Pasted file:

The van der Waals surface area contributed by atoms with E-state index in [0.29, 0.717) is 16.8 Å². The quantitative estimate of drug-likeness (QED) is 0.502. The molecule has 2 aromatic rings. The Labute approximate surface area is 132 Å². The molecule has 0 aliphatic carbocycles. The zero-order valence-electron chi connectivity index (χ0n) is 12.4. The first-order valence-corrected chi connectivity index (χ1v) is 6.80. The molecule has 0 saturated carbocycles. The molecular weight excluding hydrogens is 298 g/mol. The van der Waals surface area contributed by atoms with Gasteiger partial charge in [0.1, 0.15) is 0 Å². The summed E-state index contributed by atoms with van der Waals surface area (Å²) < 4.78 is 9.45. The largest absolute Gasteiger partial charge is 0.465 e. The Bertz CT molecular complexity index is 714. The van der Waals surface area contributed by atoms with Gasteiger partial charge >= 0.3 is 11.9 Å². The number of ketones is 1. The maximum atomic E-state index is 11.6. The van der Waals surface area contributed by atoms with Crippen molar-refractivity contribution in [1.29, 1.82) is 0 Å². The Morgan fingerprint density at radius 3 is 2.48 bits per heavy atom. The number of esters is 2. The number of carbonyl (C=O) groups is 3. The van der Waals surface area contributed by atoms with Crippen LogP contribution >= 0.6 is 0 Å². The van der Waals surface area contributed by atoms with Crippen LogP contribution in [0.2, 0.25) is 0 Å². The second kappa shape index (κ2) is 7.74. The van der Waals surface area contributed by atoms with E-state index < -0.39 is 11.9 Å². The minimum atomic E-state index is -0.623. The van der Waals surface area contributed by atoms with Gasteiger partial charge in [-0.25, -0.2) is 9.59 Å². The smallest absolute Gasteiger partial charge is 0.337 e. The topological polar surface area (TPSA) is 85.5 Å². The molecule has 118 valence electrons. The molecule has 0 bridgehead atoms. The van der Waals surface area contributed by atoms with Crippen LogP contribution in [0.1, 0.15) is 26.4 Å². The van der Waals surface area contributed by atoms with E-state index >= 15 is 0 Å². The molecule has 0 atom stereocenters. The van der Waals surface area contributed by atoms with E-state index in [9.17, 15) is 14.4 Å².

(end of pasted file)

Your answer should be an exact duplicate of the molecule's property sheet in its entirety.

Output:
The van der Waals surface area contributed by atoms with E-state index in [0.29, 0.717) is 16.8 Å². The quantitative estimate of drug-likeness (QED) is 0.502. The molecule has 2 aromatic rings. The Labute approximate surface area is 132 Å². The molecule has 0 aliphatic carbocycles. The zero-order valence-electron chi connectivity index (χ0n) is 12.4. The first-order valence-corrected chi connectivity index (χ1v) is 6.80. The molecule has 0 saturated carbocycles. The molecular weight excluding hydrogens is 298 g/mol. The van der Waals surface area contributed by atoms with Gasteiger partial charge in [0.1, 0.15) is 0 Å². The summed E-state index contributed by atoms with van der Waals surface area (Å²) < 4.78 is 9.45. The largest absolute Gasteiger partial charge is 0.465 e. The Bertz CT molecular complexity index is 714. The van der Waals surface area contributed by atoms with Gasteiger partial charge >= 0.3 is 11.9 Å². The number of ketones is 1. The maximum atomic E-state index is 11.6. The van der Waals surface area contributed by atoms with Crippen molar-refractivity contribution in [1.29, 1.82) is 0 Å². The Morgan fingerprint density at radius 3 is 2.48 bits per heavy atom. The number of esters is 2. The number of carbonyl (C=O) groups is 3. The van der Waals surface area contributed by atoms with Crippen LogP contribution >= 0.6 is 0 Å². The van der Waals surface area contributed by atoms with Crippen LogP contribution in [0.2, 0.25) is 0 Å². The second kappa shape index (κ2) is 7.74. The van der Waals surface area contributed by atoms with E-state index < -0.39 is 11.9 Å². The minimum atomic E-state index is -0.623. The van der Waals surface area contributed by atoms with Gasteiger partial charge in [-0.25, -0.2) is 9.59 Å². The smallest absolute Gasteiger partial charge is 0.337 e. The topological polar surface area (TPSA) is 85.5 Å². The molecule has 118 valence electrons. The molecule has 0 bridgehead atoms. The van der Waals surface area contributed by atoms with Crippen LogP contribution in [0.1, 0.15) is 26.4 Å². The van der Waals surface area contributed by atoms with E-state index >= 15 is 0 Å². The molecule has 0 atom stereocenters. The van der Waals surface area contributed by atoms with E-state index in [9.17, 15) is 14.4 Å².